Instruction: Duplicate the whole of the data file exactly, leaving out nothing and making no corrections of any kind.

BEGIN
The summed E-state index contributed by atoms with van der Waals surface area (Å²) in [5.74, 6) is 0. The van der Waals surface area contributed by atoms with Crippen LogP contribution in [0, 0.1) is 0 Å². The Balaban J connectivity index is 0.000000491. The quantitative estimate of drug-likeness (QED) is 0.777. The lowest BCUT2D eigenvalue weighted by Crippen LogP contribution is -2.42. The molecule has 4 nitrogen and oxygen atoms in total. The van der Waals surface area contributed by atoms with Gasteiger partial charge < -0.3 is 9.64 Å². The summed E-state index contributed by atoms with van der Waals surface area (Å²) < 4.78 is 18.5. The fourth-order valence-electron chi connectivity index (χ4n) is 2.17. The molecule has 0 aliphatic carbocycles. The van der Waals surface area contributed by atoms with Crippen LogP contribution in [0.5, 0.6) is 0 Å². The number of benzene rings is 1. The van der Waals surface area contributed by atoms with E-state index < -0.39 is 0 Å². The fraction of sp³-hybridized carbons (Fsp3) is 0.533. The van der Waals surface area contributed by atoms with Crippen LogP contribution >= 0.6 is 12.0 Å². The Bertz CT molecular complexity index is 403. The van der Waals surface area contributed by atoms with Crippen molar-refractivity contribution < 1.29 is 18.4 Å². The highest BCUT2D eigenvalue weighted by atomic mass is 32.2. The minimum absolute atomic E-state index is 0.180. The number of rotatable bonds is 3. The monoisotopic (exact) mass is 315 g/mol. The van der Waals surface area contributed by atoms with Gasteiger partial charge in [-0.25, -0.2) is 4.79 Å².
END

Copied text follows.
The summed E-state index contributed by atoms with van der Waals surface area (Å²) in [5.74, 6) is 0. The van der Waals surface area contributed by atoms with Crippen LogP contribution in [0, 0.1) is 0 Å². The Balaban J connectivity index is 0.000000491. The quantitative estimate of drug-likeness (QED) is 0.777. The lowest BCUT2D eigenvalue weighted by Crippen LogP contribution is -2.42. The molecule has 4 nitrogen and oxygen atoms in total. The van der Waals surface area contributed by atoms with Gasteiger partial charge < -0.3 is 9.64 Å². The summed E-state index contributed by atoms with van der Waals surface area (Å²) < 4.78 is 18.5. The fourth-order valence-electron chi connectivity index (χ4n) is 2.17. The molecule has 0 aliphatic carbocycles. The van der Waals surface area contributed by atoms with Crippen LogP contribution in [0.5, 0.6) is 0 Å². The number of benzene rings is 1. The van der Waals surface area contributed by atoms with E-state index < -0.39 is 0 Å². The fraction of sp³-hybridized carbons (Fsp3) is 0.533. The van der Waals surface area contributed by atoms with Crippen LogP contribution >= 0.6 is 12.0 Å². The Bertz CT molecular complexity index is 403. The van der Waals surface area contributed by atoms with Crippen molar-refractivity contribution < 1.29 is 18.4 Å². The highest BCUT2D eigenvalue weighted by atomic mass is 32.2. The minimum absolute atomic E-state index is 0.180. The number of rotatable bonds is 3. The monoisotopic (exact) mass is 315 g/mol. The van der Waals surface area contributed by atoms with Gasteiger partial charge in [-0.25, -0.2) is 4.79 Å².